I show up as a doormat.  I stand in the back.  I allow dominant men to silence me. I put others first to the point where I put myself last, even to the point of sacrifice and in terms of an exercise, suicide.  I killed myself because I was so focused on saving others.  How on earth is sacrificing myself for the greater good of the world? How can I be better assistance to my boys and the world if I am dead? Yesterday I spoke out about what I did during my postpartum depression with Kid1.  For the first time in 15 years, I let out my darkest secret about that time.  In all of these years I felt so much shame and sadness for what that looked like.  For the first time, I stood up and believed I had a right to ask for the help I never got.  I saw a man live out the pain of my inaction with my sons.  I was the mother that stood quietly while my sons were yelled at.  I kept my mouth shut when I saw emotional damage being inflicted on them.  In my frustration and inability, I turned to my sons in violence because I was failing and I needed to lash out.  I'm happy that I'm no longer capable of intimidating my sons because I'm no longer living in the aggression they were formed in.  But it's time to stop being that doormat because I can't lead them while I'm still following someone else.


When I was supposed to be giving feedback, I realized that my empathy allows me to fully connect with what others are feeling, but it didn't allow me to be in touch with what I was feeling.  Growing up, my Dad taught me love meant obedience and service.  He would often snap his fingers at me to get me to hustle.  I had someone snap his fingers to try to annoy me because the rest of the world sees this as rude, but it was my normal.  I spent my life worrying about how others are feeling and shutting down how I felt.  My first day was filled with tears, and I was encouraged to not wear makeup.  It was then that I remembered a time in middle school where I was often crying.  That was when my deepest depression started and I used to cry.  I learned how to put on makeup so it was only on the top part of my lids.  I learned to let the tears fall silently so I could wipe them away and lock it away so no one could tell.  Yesterday I wore more eye makeup than the first day.  I cried so much my whole body felt it with paroxysms of loss wracking through my body in waves.  I openly cried and the sound coming out of me was an open wail of true mourning.  I gave myself full permission to be in what I felt and the sound of what I held inside of me was frightening.  For the first time in years, I allowed myself to connect to the darker parts of what I felt.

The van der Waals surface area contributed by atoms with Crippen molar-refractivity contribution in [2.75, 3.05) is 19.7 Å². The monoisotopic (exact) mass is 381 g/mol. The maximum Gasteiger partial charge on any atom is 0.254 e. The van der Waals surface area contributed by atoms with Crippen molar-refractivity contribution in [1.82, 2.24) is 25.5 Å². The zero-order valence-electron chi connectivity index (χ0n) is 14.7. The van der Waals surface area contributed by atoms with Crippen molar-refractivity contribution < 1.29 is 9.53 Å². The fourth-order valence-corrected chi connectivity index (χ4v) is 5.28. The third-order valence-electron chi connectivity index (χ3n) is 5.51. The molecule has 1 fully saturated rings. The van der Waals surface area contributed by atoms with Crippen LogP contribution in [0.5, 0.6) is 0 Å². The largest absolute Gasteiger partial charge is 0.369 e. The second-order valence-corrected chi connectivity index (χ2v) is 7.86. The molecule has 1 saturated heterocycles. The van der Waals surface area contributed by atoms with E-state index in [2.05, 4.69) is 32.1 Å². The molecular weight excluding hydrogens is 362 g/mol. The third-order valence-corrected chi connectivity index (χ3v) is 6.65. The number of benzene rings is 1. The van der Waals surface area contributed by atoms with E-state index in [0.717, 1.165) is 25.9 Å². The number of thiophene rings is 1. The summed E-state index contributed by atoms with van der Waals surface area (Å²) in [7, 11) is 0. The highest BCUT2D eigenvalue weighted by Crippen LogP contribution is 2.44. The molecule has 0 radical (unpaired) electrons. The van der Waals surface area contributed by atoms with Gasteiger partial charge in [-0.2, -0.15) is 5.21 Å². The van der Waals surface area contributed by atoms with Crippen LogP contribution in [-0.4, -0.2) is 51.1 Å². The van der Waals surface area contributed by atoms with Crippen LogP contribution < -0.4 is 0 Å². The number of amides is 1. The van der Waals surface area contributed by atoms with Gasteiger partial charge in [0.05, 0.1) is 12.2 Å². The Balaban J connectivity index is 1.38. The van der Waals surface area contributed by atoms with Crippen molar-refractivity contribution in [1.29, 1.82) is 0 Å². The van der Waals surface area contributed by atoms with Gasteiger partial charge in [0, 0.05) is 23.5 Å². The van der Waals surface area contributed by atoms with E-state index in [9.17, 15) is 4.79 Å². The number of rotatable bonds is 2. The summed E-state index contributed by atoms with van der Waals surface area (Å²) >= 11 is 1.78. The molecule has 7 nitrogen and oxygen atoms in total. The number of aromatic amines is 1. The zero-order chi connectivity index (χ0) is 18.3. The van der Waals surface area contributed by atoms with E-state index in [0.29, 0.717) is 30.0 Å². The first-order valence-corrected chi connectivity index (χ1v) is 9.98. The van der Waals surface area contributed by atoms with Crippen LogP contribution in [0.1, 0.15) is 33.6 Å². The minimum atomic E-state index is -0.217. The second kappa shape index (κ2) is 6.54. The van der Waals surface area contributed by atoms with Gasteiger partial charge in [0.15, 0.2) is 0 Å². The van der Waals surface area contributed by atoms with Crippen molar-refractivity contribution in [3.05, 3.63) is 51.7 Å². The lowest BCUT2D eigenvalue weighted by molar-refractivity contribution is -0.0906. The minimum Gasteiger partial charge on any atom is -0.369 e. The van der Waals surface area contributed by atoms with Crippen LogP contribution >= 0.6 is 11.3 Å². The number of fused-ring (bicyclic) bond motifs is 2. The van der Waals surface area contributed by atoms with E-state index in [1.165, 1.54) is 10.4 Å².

When I was suicidal, crying too loudly would alert others that might have wanted to stop me from self harm.

When I was in love, my object's feelings were more important than mine because I felt like my happiness was dependent on his (it's always about a boy).

As a child, I had to learn to navigate my Dad's PTSD.  As an adult, I get to see that my parent's happiness has nothing to do with me and I'm not responsible for how they feel.

When my ex left and then my church family and his family abandoned me, I had to figure it out and once the bleeding stopped, I tried to walk in grace.  I had to disconnect from how deeply I was hurt.  I had to put aside the pain and the anger and the sorrow. I found happiness, but there was still this pain underneath it that tried to strangle me if I stayed home alone for too long.  But I got to really connect to that.  I got to let it up and out of me.  I was exhausted and energized last night because I got to feel what I had so stubbornly covered with a  plastic smile.

So much transition, and I get to say, "YES!!!!"